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Separation of non-married couple when paternity has not been established, what rights do each parents have?

Los Angeles, CA |

Going through a separation , child's father and myself are not married and he is not on the birth certificate ( so no paternity established ) . We used a MFR as a mediator , but could not come to an agreement . Father wants to reside full time in the home caring for his son until the child is 18 ( he has been the care provider , as I have been the working mom ) or is demanding full custody if asked to leave the house ( and has stated he would take my son if I removed him from the home ) . - Does he have any legal rights if paternity has not been established ? - In what circumstances could he actually take my son from me ? - Do I need a lawyer to represent me in any way , or are these unsubstantiated threats ?

Attorney Answers 3


  1. Best answer

    I agree with my colleague. Unless the father files a petition to establish paternity and a motion for custody/visitation, he has no legal rights of any kind. For practical purposes, he has no say about anything regarding the minor child. So, in answer to your questoin, father has no custody rights of any kind if paternity is not esablished.

    The only circumstance that father could ATTEMPT to take your son from you is he not only filed a petition to establish paternity and a motion for custody and visitation but also convinced a judge that it was in your son's best interests to say with him. Just because he's not working and wishes to stay at home is not a sufficient basis for a court to grant him sole legal or sole physical custody. In fact, the court would require that BOTH parents work--as both parents have a legal duty to support a minor child. While you may have agreed to have Father stay home when you lived together, all bets are now off because you are now separating.

    Unless he files a motion, there is no "need" for you to hire an attorney. Technically speaking, you are allowed to leave with your son TODAY and Father has no say--as he has no legal rights as of today! Ponder that thought.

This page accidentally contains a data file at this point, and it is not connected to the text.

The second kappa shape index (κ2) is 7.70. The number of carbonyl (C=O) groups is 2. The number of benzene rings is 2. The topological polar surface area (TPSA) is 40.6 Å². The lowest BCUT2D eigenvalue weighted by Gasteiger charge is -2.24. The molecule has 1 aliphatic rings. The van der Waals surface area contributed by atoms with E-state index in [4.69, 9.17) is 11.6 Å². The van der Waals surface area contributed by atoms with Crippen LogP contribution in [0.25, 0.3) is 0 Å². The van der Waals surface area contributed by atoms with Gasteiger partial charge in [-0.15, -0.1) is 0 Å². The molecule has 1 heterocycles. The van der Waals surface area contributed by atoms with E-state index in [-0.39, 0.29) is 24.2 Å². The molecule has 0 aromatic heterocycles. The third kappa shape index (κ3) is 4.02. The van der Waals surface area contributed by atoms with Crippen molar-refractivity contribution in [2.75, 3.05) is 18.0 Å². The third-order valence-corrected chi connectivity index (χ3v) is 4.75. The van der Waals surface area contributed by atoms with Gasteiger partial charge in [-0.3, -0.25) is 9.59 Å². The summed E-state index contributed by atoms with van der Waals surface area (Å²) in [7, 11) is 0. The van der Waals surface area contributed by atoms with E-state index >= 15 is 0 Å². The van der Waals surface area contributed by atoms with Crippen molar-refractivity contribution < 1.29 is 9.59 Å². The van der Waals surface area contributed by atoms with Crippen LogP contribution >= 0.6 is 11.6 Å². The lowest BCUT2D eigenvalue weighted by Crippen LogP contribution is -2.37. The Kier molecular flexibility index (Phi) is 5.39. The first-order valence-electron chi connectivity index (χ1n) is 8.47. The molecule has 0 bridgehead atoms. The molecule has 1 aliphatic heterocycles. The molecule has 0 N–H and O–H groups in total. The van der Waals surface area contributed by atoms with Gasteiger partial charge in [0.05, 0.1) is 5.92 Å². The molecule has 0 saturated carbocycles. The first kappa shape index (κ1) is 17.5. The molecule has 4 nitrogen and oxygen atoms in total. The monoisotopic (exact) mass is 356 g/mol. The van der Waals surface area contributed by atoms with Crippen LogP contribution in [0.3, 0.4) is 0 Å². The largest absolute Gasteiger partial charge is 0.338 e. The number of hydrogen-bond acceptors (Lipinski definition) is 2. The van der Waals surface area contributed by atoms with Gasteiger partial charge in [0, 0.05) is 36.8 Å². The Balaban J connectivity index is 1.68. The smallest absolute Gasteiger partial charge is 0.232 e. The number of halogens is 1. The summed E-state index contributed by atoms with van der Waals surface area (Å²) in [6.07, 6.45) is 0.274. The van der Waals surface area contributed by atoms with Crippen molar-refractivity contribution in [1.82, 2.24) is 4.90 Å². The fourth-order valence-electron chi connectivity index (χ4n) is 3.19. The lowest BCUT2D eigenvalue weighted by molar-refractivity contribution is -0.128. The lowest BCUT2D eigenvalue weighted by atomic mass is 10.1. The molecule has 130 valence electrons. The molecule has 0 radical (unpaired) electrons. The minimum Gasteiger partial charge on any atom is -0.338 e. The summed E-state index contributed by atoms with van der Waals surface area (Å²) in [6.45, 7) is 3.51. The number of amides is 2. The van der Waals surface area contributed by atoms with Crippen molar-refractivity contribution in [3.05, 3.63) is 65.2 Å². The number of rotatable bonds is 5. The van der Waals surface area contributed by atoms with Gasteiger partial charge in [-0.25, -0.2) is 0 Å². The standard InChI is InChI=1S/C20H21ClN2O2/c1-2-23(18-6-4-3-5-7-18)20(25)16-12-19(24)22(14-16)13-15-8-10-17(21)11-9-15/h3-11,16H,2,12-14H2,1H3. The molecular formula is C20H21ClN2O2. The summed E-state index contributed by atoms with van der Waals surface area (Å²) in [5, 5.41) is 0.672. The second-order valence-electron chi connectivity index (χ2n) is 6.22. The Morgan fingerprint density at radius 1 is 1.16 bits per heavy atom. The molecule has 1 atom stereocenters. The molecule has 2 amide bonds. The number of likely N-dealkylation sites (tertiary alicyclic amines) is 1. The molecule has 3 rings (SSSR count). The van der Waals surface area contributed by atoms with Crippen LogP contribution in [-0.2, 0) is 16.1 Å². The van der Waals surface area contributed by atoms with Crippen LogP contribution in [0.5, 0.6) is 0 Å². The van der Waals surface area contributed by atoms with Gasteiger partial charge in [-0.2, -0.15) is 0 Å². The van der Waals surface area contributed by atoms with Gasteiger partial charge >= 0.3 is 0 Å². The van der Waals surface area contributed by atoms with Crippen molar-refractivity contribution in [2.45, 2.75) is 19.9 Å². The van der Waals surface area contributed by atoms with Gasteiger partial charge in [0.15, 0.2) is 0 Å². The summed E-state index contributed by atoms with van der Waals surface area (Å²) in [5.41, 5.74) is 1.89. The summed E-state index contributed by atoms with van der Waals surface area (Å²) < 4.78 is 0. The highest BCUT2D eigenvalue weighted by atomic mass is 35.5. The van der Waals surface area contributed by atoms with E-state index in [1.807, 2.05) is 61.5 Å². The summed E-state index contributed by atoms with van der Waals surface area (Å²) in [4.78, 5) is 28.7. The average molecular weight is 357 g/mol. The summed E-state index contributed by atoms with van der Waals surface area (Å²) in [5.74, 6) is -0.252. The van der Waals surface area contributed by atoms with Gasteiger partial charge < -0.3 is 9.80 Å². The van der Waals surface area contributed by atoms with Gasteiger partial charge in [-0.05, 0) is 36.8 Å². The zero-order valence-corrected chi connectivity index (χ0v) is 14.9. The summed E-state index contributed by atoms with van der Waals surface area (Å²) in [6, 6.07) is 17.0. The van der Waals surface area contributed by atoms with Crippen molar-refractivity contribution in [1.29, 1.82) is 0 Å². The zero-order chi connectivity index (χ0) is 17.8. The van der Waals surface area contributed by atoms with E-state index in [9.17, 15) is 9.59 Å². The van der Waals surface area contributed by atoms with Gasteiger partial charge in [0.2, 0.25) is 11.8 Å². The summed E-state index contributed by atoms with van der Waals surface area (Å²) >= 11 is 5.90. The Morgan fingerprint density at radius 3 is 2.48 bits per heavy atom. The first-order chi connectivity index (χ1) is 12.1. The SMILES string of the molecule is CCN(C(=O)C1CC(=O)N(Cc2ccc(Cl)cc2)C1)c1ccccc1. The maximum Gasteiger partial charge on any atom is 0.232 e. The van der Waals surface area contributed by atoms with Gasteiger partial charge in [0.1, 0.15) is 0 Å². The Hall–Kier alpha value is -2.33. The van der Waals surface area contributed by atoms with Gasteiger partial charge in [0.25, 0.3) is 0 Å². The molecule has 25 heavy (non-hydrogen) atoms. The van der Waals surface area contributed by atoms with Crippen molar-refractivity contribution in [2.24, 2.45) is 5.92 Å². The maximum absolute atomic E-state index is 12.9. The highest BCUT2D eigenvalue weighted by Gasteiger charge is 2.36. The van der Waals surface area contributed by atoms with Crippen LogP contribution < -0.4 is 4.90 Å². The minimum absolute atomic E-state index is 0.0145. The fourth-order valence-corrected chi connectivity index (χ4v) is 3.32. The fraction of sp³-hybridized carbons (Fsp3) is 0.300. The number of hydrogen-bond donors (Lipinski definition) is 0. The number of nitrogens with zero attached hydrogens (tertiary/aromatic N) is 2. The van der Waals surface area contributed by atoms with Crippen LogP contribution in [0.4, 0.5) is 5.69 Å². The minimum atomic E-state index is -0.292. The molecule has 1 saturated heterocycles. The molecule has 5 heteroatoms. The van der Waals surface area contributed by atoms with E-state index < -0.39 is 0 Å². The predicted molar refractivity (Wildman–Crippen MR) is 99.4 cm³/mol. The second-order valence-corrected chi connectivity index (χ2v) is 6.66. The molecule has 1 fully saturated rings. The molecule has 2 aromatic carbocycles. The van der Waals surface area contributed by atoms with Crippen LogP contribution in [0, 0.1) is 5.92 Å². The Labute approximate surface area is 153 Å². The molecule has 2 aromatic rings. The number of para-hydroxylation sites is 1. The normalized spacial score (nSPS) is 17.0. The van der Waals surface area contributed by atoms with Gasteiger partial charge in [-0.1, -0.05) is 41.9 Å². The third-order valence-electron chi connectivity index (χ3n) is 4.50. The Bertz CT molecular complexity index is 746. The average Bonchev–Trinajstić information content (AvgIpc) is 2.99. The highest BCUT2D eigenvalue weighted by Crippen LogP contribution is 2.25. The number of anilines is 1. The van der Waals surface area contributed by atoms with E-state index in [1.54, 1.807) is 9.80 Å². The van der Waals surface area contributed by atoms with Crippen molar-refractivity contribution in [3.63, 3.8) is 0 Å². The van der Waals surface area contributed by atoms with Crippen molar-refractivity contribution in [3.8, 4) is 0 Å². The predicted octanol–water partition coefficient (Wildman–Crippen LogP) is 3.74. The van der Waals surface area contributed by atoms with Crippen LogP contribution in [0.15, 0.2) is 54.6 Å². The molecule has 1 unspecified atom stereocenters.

Should Father hire an attorney and therafter file a paternity action, then it is strongly recommended that you hire an attorney. If finances are an issue, there are many California attorneys willing to offer coaching services. In a coaching session, you do all the work, but the attorney provides you assistance through every part of the process, e.g. your coach. Such legal services are much less as compared to full legal representation.

    Good luck!

    PLEASE READ--before emailing, commenting or calling: As a rule, I do not respond to "comments" that are designed as follow-up questions to the originally-posted question. I specifically do this as to avoid creating any confusion to the originating author of the question and to prevent any attorney-client relationship from forming--as this is not the goal or intent of this attorney or the Avvo creators. Further, I am only licensed to practice law in the State of California; therefore, any information provided in this answer is intended for application in California. Second, the information provided in this answer is solely intended to serve as GENERAL INFORMATION, and, at most, to serve as a catalyst for discussion between you and an attorney. Under no circumstance, is this information provided in this "Answer" intended to be construed as legal advice--and is not to be considered legal advice for any purpose. If you wish legal advice, then it is recommended that you contact a licensed attorney in your area to discuss the particulars of your case. Only by engaging in a meaningful discussion with a licensed attorney, can an attorney then provide you with legal advice.


  2. File a paternity action and have paternity established. Get orders regarding custody, visitation and support. In the absence of any orders, he does not have legal rights. If you want to get control over the situation, hire an attorney and file a paternity action.


  3. I agree with the previous statements regarding the need for a paternity action. These types of proceedings can be emotionally overwhelming. It would be smart to talk to an attorney in helping you proceed and figure out the strategic means of helping you with your circumstances.

    This response is not intended, nor should it be construed as legal advice. Any information provided is for educational purposes only. The exchange of communications through Avvo.com and similar social media does not establish an attorney-client relationship with me or my office. To schedule an appointment for an attorney-client privileged consultation, contact me at 909-860-0342. Thank you.

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